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I keep running into the same pattern with code using promises in javascript.

When writing a function which takes a promise and returns a promise, obviously I want to reject the promise I'm returning when the promise I received is rejected (and usually I want to pass the error down the chain verbatim). This results in a fair amount of boilerplate:

var fs = require ('fs');
var when = require ('when');
var nodefn = require ("when/node/function");

var get_some_data = function (filename) {
    return nodefn.call (fs.readFile, filename);
};

var parse_some_data = function (filename) {
    var deferred = when.defer ();

    var input = get_some_data (filename);
    input.then (function (data) {
        // imagine some complicated but synchronous process here which
        // may also call deferred.reject() if something goes wrong.
        deferred.resolve (JSON.parse (data));
    }, function (error) {
        deferred.reject (error);
    });

    return deferred.promise;
};

var do_something = function (filename) {
    var deferred = when.defer ();

    var input = parse_some_data (filename);
    input.then (function (data) {
        // imagine some complicated but synchronous process here which
        // may also call deferred.reject() if something goes wrong.
        data['foo'] = 'bar';
        deferred.resolve (data);
    }, function (error) {
        deferred.reject (error);
    });

    return deferred.promise;
};

Is there a better way to structure this code? Do promise libraries have features which I'm not using, which would reduce the boilerplate? (The above code uses when from cujo.js, but if other promise libraries have better solutions I'm interested in hearing about them).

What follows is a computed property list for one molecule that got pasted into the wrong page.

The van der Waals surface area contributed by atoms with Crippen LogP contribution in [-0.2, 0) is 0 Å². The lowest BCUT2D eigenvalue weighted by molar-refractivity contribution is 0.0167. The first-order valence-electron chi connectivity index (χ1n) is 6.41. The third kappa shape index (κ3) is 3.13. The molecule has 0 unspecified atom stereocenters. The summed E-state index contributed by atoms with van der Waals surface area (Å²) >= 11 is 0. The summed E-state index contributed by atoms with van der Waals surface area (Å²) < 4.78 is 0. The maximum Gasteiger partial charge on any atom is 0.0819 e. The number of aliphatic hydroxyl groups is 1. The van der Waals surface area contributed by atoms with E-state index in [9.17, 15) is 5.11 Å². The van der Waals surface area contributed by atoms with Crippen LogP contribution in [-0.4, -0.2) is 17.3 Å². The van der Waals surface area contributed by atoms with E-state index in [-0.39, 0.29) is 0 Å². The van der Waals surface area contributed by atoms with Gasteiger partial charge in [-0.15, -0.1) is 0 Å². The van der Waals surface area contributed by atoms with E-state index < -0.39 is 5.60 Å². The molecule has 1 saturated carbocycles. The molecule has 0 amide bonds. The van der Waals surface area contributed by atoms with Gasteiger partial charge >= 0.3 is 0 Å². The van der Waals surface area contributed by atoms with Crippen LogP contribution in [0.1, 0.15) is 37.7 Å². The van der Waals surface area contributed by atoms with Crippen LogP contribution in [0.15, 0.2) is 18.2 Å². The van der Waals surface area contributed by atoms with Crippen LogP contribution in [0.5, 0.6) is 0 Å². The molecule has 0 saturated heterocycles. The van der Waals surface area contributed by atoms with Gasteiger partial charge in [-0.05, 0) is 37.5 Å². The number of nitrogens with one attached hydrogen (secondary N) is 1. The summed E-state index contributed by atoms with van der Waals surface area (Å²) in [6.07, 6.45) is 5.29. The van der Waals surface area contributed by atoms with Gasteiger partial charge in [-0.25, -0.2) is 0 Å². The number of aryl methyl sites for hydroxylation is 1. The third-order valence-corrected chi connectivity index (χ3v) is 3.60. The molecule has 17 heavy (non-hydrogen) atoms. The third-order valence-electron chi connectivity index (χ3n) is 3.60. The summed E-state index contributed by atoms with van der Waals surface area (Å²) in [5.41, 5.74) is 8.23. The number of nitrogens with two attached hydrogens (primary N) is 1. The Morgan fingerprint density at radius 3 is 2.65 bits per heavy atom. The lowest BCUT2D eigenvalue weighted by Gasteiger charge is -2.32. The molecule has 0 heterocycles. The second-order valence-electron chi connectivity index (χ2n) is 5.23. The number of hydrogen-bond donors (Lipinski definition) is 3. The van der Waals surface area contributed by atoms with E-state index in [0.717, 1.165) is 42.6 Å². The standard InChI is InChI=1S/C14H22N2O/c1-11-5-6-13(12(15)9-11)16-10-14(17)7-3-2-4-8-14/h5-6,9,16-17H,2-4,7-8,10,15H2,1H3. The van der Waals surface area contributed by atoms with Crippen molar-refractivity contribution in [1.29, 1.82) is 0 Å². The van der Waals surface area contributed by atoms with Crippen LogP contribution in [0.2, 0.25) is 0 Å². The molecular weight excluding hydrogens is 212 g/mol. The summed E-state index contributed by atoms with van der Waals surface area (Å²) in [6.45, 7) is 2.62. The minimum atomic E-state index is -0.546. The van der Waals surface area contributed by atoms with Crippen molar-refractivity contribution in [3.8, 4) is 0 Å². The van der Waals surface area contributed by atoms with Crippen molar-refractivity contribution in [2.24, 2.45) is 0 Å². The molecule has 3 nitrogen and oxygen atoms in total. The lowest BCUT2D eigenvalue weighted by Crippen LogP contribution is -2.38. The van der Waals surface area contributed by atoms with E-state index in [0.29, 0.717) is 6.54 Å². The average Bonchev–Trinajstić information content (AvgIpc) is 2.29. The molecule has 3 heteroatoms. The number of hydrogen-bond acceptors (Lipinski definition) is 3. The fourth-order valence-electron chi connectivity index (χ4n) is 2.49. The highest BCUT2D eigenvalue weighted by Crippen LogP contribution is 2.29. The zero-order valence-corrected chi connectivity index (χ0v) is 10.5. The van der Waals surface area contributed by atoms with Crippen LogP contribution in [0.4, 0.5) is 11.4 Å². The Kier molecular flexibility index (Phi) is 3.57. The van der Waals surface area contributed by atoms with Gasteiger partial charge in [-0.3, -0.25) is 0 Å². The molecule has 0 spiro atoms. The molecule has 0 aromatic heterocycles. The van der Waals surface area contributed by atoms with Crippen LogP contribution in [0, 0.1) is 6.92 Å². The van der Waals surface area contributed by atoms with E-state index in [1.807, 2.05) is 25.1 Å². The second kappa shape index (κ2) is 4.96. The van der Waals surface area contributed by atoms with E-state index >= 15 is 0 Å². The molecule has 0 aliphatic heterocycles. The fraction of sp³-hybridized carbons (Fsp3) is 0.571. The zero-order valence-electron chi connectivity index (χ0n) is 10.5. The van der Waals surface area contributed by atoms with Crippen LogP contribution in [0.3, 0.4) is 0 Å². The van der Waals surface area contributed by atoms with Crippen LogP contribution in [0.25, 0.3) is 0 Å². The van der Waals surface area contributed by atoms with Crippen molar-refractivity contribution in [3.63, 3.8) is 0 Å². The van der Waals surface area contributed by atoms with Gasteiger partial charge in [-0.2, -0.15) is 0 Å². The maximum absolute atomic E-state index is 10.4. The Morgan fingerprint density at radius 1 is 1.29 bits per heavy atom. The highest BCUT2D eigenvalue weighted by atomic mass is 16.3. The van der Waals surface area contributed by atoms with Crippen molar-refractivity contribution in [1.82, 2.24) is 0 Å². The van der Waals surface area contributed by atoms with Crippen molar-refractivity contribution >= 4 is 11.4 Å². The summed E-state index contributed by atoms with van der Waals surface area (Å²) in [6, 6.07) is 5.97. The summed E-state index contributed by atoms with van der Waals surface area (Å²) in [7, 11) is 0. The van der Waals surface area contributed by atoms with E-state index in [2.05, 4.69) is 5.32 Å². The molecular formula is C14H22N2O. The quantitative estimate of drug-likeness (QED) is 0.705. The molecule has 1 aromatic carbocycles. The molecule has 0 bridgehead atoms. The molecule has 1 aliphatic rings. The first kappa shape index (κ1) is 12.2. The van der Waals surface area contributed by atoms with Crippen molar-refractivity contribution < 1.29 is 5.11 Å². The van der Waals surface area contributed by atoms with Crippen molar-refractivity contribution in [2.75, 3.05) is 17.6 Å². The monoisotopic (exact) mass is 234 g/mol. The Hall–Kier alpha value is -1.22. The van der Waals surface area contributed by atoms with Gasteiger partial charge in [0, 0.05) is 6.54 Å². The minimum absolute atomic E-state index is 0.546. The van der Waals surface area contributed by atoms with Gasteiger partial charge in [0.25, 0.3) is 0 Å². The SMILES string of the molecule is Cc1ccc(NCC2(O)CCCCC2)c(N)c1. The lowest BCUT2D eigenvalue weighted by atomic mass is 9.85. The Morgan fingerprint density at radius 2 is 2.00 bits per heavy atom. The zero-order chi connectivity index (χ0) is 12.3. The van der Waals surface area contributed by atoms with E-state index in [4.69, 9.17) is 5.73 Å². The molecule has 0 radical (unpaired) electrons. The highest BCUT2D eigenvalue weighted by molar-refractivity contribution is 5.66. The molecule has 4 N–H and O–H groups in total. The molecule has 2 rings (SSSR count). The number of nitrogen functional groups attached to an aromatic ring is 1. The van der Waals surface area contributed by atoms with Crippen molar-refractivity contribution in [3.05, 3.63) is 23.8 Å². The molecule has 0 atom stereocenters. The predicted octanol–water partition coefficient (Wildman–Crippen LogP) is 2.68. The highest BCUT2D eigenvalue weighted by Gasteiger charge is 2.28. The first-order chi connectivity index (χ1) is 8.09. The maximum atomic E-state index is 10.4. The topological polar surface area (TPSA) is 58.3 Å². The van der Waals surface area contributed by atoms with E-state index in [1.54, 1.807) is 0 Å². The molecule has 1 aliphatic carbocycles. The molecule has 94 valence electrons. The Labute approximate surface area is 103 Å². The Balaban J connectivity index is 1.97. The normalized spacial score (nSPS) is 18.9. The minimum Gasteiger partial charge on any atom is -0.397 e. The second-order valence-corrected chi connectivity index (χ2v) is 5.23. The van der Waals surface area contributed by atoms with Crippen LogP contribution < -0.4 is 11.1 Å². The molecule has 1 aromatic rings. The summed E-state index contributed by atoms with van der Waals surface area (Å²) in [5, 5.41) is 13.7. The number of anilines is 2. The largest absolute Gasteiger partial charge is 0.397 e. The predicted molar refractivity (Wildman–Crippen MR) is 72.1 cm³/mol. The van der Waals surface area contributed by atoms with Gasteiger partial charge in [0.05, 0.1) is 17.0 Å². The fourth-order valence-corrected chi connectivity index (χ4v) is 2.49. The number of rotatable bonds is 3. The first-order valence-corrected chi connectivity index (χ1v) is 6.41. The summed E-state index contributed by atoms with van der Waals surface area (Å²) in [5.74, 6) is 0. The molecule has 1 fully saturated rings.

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You're making more work for yourself than necessary.

Check this out:

var fs = require('fs');
var nodefn = require("when/node/function");

var get_some_data = function(filename) {
  return nodefn.call(fs.readFile, filename);
};

var parse_some_data = function(filename, throwError) {
  return get_some_data(filename).then(function(data) {
      // Mimic a synchronous error
      if (throwError) {
        throw new Error('Error parsing data')
      }

      return JSON.parse(data);
    });
};

var stringify_some_data = function(filename, throwParseError, throwLogError) {
  return parse_some_data(filename, throwParseError).then(function(parsedData) {
    // Mimic a synchronous error
    if (throwLogError) {
      throw new Error('Error stringifying data.');
    }

    return JSON.stringify(parsedData);
  });
};

var onSuccess = function(dataString) {
  console.log('Success! ' + dataString);
};
var onError = function(err) {
  console.log('Error! ' + err.message);
};

// "Success! { "data": "obj" }"
stringify_some_data('./data.json').then(onSuccess, onError);

// "Error! ENOENT, open './not_a_file.json'"
stringify_some_data('./not_a_file.json').then(onSuccess, onError);

// "Error! Error parsing data"
stringify_some_data('./data.json', true).then(onSuccess, onError);

// "Error! Error stringifying data."
stringify_some_data('./data.json', false, true).then(onSuccess, onError);

A couple of things to note:

  • An error thrown anywhere in the promise chain (synchronous or not) will bubble down to your onError handler
  • Return values of Promise objects are passed as arguments to the next onSuccess handler

I'm still working on grokking how the Promise/A+ spec works. If you've used jQuery.Deferred, you should know that it does not follow the spec (which made using When.js a big learning curve for me). Here's a pretty decent article explaining the Promise/A+ spec. Brian Cavalier (a When.js author) has some blog posts on asynchronous programming which are worth reading, as well.

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